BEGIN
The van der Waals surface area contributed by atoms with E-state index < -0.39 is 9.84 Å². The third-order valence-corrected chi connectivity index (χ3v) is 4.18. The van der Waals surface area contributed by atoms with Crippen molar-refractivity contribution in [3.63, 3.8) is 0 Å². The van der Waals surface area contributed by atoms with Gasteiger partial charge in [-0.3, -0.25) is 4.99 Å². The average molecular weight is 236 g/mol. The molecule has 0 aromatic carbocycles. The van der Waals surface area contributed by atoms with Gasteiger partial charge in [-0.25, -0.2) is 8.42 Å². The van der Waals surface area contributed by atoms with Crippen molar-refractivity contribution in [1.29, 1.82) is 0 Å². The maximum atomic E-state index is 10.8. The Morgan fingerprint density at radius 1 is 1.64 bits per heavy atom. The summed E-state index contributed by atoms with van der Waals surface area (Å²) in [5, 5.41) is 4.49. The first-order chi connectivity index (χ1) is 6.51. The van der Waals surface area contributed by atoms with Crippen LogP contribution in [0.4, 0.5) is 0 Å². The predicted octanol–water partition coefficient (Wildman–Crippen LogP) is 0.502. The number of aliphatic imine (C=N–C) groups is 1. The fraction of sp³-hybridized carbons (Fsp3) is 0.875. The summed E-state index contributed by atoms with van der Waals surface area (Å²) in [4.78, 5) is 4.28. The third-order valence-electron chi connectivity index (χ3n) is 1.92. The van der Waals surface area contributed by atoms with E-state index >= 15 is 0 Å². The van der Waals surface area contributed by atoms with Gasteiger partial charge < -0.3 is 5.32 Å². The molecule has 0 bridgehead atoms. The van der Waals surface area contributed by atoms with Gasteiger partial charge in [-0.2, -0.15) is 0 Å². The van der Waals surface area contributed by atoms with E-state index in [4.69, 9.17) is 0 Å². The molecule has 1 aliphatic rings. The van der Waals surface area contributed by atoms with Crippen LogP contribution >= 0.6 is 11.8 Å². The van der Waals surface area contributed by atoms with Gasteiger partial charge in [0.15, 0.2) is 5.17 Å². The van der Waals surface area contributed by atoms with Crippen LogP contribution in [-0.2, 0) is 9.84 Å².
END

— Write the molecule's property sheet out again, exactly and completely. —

The van der Waals surface area contributed by atoms with E-state index < -0.39 is 9.84 Å². The third-order valence-corrected chi connectivity index (χ3v) is 4.18. The van der Waals surface area contributed by atoms with Crippen molar-refractivity contribution in [3.63, 3.8) is 0 Å². The van der Waals surface area contributed by atoms with Gasteiger partial charge in [-0.3, -0.25) is 4.99 Å². The average molecular weight is 236 g/mol. The molecule has 0 aromatic carbocycles. The van der Waals surface area contributed by atoms with Gasteiger partial charge in [-0.25, -0.2) is 8.42 Å². The van der Waals surface area contributed by atoms with Crippen molar-refractivity contribution in [1.29, 1.82) is 0 Å². The maximum atomic E-state index is 10.8. The Morgan fingerprint density at radius 1 is 1.64 bits per heavy atom. The summed E-state index contributed by atoms with van der Waals surface area (Å²) in [5, 5.41) is 4.49. The first-order chi connectivity index (χ1) is 6.51. The van der Waals surface area contributed by atoms with Crippen LogP contribution in [0.4, 0.5) is 0 Å². The predicted octanol–water partition coefficient (Wildman–Crippen LogP) is 0.502. The number of aliphatic imine (C=N–C) groups is 1. The fraction of sp³-hybridized carbons (Fsp3) is 0.875. The summed E-state index contributed by atoms with van der Waals surface area (Å²) in [4.78, 5) is 4.28. The third-order valence-electron chi connectivity index (χ3n) is 1.92. The van der Waals surface area contributed by atoms with E-state index >= 15 is 0 Å². The van der Waals surface area contributed by atoms with Gasteiger partial charge < -0.3 is 5.32 Å². The molecule has 0 bridgehead atoms. The van der Waals surface area contributed by atoms with Gasteiger partial charge in [-0.2, -0.15) is 0 Å². The van der Waals surface area contributed by atoms with E-state index in [4.69, 9.17) is 0 Å². The molecule has 1 aliphatic rings. The van der Waals surface area contributed by atoms with Crippen LogP contribution >= 0.6 is 11.8 Å². The van der Waals surface area contributed by atoms with Gasteiger partial charge in [0.15, 0.2) is 5.17 Å². The van der Waals surface area contributed by atoms with Crippen LogP contribution in [-0.2, 0) is 9.84 Å².